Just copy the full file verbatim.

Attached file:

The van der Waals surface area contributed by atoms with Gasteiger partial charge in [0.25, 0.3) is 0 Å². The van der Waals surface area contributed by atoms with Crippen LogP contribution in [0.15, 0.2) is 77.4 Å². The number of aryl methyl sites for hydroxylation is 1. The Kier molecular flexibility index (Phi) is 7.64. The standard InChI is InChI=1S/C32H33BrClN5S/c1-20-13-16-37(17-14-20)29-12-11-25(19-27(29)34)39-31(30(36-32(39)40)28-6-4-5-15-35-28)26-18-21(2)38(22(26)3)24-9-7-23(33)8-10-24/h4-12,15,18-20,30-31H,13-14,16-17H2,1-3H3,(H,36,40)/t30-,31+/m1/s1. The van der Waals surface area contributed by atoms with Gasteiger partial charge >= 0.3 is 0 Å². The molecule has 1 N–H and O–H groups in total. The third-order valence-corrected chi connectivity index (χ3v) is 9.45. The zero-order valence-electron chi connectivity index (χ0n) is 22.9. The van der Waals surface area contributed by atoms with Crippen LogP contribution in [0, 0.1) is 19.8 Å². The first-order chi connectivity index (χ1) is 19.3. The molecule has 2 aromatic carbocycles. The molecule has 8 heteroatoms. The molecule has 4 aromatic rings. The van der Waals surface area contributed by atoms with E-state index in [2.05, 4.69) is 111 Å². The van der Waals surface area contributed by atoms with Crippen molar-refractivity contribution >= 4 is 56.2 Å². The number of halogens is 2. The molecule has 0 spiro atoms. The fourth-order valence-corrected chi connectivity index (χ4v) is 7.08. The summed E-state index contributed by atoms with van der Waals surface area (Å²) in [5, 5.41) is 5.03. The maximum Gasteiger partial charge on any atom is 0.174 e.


The van der Waals surface area contributed by atoms with Gasteiger partial charge in [0.25, 0.3) is 0 Å². The van der Waals surface area contributed by atoms with Crippen LogP contribution in [0.15, 0.2) is 77.4 Å². The number of aryl methyl sites for hydroxylation is 1. The Kier molecular flexibility index (Phi) is 7.64. The standard InChI is InChI=1S/C32H33BrClN5S/c1-20-13-16-37(17-14-20)29-12-11-25(19-27(29)34)39-31(30(36-32(39)40)28-6-4-5-15-35-28)26-18-21(2)38(22(26)3)24-9-7-23(33)8-10-24/h4-12,15,18-20,30-31H,13-14,16-17H2,1-3H3,(H,36,40)/t30-,31+/m1/s1. The van der Waals surface area contributed by atoms with Gasteiger partial charge >= 0.3 is 0 Å². The molecule has 1 N–H and O–H groups in total. The third-order valence-corrected chi connectivity index (χ3v) is 9.45. The zero-order valence-electron chi connectivity index (χ0n) is 22.9. The van der Waals surface area contributed by atoms with Crippen LogP contribution in [0, 0.1) is 19.8 Å². The first-order chi connectivity index (χ1) is 19.3. The molecule has 2 aromatic carbocycles. The molecule has 8 heteroatoms. The molecule has 4 aromatic rings. The van der Waals surface area contributed by atoms with E-state index in [2.05, 4.69) is 111 Å². The van der Waals surface area contributed by atoms with Crippen molar-refractivity contribution >= 4 is 56.2 Å². The number of halogens is 2. The molecule has 0 spiro atoms. The fourth-order valence-corrected chi connectivity index (χ4v) is 7.08. The summed E-state index contributed by atoms with van der Waals surface area (Å²) in [5, 5.41) is 5.03. The maximum Gasteiger partial charge on any atom is 0.174 e.